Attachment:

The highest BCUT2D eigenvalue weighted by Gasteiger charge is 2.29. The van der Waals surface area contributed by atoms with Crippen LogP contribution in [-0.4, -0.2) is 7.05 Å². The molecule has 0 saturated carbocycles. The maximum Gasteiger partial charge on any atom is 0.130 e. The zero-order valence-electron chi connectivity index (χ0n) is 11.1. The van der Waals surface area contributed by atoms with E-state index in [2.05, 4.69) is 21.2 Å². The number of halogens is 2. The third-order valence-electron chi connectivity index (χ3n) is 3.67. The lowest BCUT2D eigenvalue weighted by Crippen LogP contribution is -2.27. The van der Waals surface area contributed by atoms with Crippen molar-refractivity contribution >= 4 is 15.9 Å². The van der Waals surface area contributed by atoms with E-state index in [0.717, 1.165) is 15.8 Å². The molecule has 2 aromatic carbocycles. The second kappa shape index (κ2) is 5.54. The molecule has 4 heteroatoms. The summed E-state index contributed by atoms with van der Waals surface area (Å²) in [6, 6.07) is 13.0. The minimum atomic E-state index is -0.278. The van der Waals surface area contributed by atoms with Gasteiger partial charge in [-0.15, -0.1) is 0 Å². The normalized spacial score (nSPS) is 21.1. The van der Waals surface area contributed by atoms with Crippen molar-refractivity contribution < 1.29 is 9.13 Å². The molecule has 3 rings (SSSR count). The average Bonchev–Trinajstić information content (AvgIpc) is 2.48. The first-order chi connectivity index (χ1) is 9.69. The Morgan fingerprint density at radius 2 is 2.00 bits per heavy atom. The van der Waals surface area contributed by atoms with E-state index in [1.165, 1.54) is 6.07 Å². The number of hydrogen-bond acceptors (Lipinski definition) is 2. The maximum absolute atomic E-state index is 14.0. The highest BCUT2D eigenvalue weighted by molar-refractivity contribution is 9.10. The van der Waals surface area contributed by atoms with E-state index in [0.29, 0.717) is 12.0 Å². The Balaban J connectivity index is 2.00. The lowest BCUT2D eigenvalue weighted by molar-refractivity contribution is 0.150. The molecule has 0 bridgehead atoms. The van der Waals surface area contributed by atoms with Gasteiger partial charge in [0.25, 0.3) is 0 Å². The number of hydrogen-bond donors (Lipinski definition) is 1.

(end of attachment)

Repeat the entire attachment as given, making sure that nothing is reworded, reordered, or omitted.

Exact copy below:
The highest BCUT2D eigenvalue weighted by Gasteiger charge is 2.29. The van der Waals surface area contributed by atoms with Crippen LogP contribution in [-0.4, -0.2) is 7.05 Å². The molecule has 0 saturated carbocycles. The maximum Gasteiger partial charge on any atom is 0.130 e. The zero-order valence-electron chi connectivity index (χ0n) is 11.1. The van der Waals surface area contributed by atoms with E-state index in [2.05, 4.69) is 21.2 Å². The number of halogens is 2. The third-order valence-electron chi connectivity index (χ3n) is 3.67. The lowest BCUT2D eigenvalue weighted by Crippen LogP contribution is -2.27. The van der Waals surface area contributed by atoms with Crippen molar-refractivity contribution >= 4 is 15.9 Å². The van der Waals surface area contributed by atoms with E-state index in [0.717, 1.165) is 15.8 Å². The molecule has 2 aromatic carbocycles. The second kappa shape index (κ2) is 5.54. The molecule has 4 heteroatoms. The summed E-state index contributed by atoms with van der Waals surface area (Å²) in [6, 6.07) is 13.0. The minimum atomic E-state index is -0.278. The van der Waals surface area contributed by atoms with Gasteiger partial charge in [-0.15, -0.1) is 0 Å². The normalized spacial score (nSPS) is 21.1. The van der Waals surface area contributed by atoms with Crippen molar-refractivity contribution < 1.29 is 9.13 Å². The molecule has 3 rings (SSSR count). The average Bonchev–Trinajstić information content (AvgIpc) is 2.48. The first-order chi connectivity index (χ1) is 9.69. The Morgan fingerprint density at radius 2 is 2.00 bits per heavy atom. The van der Waals surface area contributed by atoms with E-state index in [1.165, 1.54) is 6.07 Å². The number of hydrogen-bond acceptors (Lipinski definition) is 2. The maximum absolute atomic E-state index is 14.0. The highest BCUT2D eigenvalue weighted by molar-refractivity contribution is 9.10. The van der Waals surface area contributed by atoms with E-state index in [0.29, 0.717) is 12.0 Å². The Balaban J connectivity index is 2.00. The lowest BCUT2D eigenvalue weighted by molar-refractivity contribution is 0.150. The molecule has 0 bridgehead atoms. The van der Waals surface area contributed by atoms with Gasteiger partial charge in [0.25, 0.3) is 0 Å². The number of hydrogen-bond donors (Lipinski definition) is 1.